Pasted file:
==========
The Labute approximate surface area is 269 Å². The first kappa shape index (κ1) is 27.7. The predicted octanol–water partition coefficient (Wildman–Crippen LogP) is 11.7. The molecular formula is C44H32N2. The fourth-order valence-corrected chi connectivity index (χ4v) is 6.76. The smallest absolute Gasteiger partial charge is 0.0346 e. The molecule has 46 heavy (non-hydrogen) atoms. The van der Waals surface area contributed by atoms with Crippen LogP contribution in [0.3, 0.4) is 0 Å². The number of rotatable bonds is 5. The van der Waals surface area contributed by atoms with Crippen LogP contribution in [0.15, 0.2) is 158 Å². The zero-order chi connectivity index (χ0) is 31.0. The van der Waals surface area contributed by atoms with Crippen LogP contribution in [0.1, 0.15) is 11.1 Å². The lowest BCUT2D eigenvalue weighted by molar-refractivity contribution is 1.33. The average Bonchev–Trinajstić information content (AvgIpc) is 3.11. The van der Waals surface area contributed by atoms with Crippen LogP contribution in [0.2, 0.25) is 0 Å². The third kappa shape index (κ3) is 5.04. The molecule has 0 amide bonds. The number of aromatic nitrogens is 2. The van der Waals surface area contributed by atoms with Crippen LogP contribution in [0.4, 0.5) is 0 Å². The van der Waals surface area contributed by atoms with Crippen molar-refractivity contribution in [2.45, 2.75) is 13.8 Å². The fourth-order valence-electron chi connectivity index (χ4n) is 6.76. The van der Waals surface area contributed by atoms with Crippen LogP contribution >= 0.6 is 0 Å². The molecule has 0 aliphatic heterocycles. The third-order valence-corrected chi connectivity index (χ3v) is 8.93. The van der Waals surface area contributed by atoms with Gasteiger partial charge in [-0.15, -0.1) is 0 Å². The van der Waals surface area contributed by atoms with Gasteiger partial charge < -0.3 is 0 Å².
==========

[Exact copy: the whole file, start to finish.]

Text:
The Labute approximate surface area is 269 Å². The first kappa shape index (κ1) is 27.7. The predicted octanol–water partition coefficient (Wildman–Crippen LogP) is 11.7. The molecular formula is C44H32N2. The fourth-order valence-corrected chi connectivity index (χ4v) is 6.76. The smallest absolute Gasteiger partial charge is 0.0346 e. The molecule has 46 heavy (non-hydrogen) atoms. The van der Waals surface area contributed by atoms with Crippen LogP contribution in [0.3, 0.4) is 0 Å². The number of rotatable bonds is 5. The van der Waals surface area contributed by atoms with Crippen LogP contribution in [0.15, 0.2) is 158 Å². The zero-order chi connectivity index (χ0) is 31.0. The van der Waals surface area contributed by atoms with Crippen LogP contribution in [0.1, 0.15) is 11.1 Å². The lowest BCUT2D eigenvalue weighted by molar-refractivity contribution is 1.33. The average Bonchev–Trinajstić information content (AvgIpc) is 3.11. The van der Waals surface area contributed by atoms with Crippen LogP contribution in [0.2, 0.25) is 0 Å². The third kappa shape index (κ3) is 5.04. The molecule has 0 amide bonds. The number of aromatic nitrogens is 2. The van der Waals surface area contributed by atoms with Crippen LogP contribution in [0.4, 0.5) is 0 Å². The van der Waals surface area contributed by atoms with Crippen molar-refractivity contribution in [2.45, 2.75) is 13.8 Å². The fourth-order valence-electron chi connectivity index (χ4n) is 6.76. The van der Waals surface area contributed by atoms with Crippen LogP contribution >= 0.6 is 0 Å². The molecule has 0 aliphatic heterocycles. The third-order valence-corrected chi connectivity index (χ3v) is 8.93. The van der Waals surface area contributed by atoms with Gasteiger partial charge in [-0.15, -0.1) is 0 Å². The van der Waals surface area contributed by atoms with Gasteiger partial charge < -0.3 is 0 Å².